I have a technical question to ask you all

In SpaceEngine, https://spaceengine.org/ ( what a great piece of software it is ), if you try to land on a planet ( say planet Earth ), and look at the horizon, you will see that the horizon is basically

Let's say we turn off the clouds and atmosphere, to leave only the ground and water visible;

we will place our point of view on a ground practically at water level, and without hindrance all around (in the sense of placing it as if we were observing the horizon practically from the surface of the water );

if I then try to raise My observation point to 5km( 3.106856 mile ) above the ground, I will notice that a slight curvature on the sides of the horizon is already beginning to be seen; the higher I go, the more and more such curvature becomes visible, on both sides of My point of view ( as well as a slight bump in the center );

what I wonder, and I ask you all, is whether the SpaceEngine graphics engine produces some kind of image deformation, which could account for the curvature that one begins to see at the horizon already from 5km( 3.106856 mile ) height from the ground.

I thought that on the globe ( oblate ellipsoid ) the curvature at the horizon would begin to be seen from heights much greater than only 5km( 3.106856 mile );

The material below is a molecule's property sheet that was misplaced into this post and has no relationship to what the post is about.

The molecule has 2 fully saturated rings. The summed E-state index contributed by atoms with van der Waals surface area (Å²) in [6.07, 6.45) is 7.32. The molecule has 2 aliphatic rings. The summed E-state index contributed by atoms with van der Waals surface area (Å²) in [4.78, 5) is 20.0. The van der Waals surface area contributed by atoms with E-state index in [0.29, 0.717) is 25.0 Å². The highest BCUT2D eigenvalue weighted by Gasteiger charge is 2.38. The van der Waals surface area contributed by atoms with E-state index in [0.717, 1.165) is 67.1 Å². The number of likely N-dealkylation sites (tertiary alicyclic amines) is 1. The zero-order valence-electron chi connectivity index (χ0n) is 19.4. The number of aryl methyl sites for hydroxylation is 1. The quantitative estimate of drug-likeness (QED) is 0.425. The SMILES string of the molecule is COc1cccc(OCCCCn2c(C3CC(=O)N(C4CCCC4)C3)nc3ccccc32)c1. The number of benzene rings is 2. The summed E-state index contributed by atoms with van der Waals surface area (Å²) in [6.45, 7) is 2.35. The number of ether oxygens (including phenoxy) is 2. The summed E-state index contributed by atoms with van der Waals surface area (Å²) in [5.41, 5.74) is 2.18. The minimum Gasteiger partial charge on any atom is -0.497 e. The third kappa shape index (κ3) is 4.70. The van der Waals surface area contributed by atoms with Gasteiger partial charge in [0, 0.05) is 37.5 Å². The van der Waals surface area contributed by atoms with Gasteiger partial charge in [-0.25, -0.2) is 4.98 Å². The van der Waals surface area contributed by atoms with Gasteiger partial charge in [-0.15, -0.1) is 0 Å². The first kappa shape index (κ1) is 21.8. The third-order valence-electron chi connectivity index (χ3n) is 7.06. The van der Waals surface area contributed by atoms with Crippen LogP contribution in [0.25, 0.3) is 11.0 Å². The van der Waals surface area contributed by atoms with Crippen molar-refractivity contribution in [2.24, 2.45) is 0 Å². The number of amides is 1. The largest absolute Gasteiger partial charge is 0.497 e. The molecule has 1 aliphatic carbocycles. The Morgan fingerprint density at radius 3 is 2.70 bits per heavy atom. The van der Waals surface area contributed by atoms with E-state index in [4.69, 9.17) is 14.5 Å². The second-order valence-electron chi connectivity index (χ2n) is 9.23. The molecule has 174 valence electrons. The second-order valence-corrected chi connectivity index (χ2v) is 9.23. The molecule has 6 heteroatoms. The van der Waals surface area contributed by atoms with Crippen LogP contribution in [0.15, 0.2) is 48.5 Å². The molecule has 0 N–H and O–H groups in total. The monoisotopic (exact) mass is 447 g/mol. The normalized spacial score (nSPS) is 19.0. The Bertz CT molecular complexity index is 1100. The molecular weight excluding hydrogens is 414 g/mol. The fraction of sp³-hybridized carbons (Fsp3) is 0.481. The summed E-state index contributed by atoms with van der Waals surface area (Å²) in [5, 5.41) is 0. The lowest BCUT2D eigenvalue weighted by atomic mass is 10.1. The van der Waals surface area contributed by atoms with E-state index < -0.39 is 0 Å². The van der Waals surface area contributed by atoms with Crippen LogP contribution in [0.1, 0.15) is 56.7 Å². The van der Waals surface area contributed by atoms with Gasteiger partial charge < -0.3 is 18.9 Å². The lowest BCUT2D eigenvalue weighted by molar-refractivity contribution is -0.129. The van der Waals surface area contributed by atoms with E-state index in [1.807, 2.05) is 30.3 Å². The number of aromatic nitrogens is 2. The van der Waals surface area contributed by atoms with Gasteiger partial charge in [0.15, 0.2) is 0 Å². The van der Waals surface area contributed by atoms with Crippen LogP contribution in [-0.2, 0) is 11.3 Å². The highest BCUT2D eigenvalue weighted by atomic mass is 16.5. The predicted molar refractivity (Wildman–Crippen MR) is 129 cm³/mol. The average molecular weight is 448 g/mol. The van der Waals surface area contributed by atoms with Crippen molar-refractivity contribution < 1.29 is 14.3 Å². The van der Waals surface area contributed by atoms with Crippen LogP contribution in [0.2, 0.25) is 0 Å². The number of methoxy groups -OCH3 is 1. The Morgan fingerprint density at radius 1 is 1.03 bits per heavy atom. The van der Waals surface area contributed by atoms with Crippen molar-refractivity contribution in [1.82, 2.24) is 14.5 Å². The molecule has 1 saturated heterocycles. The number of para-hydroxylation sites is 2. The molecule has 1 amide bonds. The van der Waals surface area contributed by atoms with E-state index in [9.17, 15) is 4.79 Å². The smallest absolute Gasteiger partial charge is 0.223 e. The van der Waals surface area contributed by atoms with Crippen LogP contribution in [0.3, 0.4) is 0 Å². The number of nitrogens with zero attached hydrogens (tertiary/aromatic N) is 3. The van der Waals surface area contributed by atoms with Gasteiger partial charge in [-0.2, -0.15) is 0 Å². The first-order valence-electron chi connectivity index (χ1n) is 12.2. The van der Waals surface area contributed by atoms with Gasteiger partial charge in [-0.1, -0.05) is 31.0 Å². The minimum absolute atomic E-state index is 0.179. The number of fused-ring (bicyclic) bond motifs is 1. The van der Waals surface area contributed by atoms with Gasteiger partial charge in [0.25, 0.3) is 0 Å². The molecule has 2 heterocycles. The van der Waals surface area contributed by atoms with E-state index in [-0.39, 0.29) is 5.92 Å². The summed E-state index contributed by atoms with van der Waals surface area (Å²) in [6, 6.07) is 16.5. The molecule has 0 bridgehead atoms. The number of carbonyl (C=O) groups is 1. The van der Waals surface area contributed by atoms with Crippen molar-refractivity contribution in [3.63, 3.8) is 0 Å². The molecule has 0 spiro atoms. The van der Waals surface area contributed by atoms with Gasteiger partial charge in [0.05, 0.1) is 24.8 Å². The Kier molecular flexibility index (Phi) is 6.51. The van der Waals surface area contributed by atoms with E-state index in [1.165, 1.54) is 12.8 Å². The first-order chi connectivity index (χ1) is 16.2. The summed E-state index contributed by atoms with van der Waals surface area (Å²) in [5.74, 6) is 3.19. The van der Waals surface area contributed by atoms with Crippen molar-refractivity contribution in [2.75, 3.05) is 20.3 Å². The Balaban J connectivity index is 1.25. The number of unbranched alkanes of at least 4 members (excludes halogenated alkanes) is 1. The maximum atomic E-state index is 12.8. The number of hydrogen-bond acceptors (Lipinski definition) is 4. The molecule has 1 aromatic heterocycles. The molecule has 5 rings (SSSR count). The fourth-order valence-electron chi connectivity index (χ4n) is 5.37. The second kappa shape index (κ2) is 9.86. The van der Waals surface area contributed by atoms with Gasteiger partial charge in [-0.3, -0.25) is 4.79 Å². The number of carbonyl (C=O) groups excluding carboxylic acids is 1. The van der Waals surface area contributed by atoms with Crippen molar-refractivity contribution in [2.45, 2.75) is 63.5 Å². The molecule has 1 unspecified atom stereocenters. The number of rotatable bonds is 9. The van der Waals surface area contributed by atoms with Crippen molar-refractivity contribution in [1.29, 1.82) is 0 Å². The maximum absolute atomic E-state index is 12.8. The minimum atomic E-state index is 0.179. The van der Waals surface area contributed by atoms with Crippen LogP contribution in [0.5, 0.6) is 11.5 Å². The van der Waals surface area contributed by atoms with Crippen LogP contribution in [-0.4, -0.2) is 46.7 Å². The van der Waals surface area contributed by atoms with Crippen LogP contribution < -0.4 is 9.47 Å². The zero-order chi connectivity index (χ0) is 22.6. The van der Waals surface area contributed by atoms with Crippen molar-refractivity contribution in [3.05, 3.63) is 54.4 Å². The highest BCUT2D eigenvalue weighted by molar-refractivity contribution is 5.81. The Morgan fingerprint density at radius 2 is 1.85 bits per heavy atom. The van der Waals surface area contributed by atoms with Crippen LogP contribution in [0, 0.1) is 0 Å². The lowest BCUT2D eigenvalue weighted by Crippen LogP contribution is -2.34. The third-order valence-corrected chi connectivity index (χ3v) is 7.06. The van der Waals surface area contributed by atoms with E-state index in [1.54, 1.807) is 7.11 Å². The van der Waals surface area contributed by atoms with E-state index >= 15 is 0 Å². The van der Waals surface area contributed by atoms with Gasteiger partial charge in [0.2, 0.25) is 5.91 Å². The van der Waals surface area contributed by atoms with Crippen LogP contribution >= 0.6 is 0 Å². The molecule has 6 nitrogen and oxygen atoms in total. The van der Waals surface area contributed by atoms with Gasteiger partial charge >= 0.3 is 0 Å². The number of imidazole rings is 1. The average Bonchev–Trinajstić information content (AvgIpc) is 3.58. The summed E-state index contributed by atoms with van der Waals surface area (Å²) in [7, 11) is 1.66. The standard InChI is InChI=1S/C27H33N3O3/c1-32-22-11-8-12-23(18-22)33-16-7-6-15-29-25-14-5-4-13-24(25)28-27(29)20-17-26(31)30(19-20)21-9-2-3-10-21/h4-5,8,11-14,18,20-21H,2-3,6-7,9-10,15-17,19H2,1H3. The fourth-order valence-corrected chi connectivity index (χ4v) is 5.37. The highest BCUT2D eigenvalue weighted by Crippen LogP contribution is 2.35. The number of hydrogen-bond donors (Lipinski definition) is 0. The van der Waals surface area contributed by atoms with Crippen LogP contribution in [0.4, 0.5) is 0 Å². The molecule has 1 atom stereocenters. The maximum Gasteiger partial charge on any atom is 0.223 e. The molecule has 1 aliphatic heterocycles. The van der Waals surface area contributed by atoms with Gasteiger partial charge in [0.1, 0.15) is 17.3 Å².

if the SpaceEngine 3D engine does not produce any image deformation, on the sides of the screen, does it mean that the Earth's atmosphere is solely responsible for our not being able to see, in reality, the earth's curvature from such low heights ?

Or is there someone who claims that the Earth's curvature is visible, in reality, even from 5km( 3.106856 mile ) above the ground ?

The field of view of one's point of view I don't think it has anything to do with it, in this, because if if I am observing a sphere, at the horizon ( so My point of view is on the sphere, at varying heights above the ground ), I will ALWAYS see, on the sides of My point of view, curvature, as well as a bump in the center of it; if the sphere is monstrously gigantic, it would require a greater height from the ground, to be able to begin to see these things, it is true; but here I refer to the dimensions of the planet Earth, and their supposedly mathematically correct representation in SpaceEngine, where, even at heights of 3-5km above the ground, without( switch off ) the atmosphere, the curvature on the sides can be seen well, distinctly.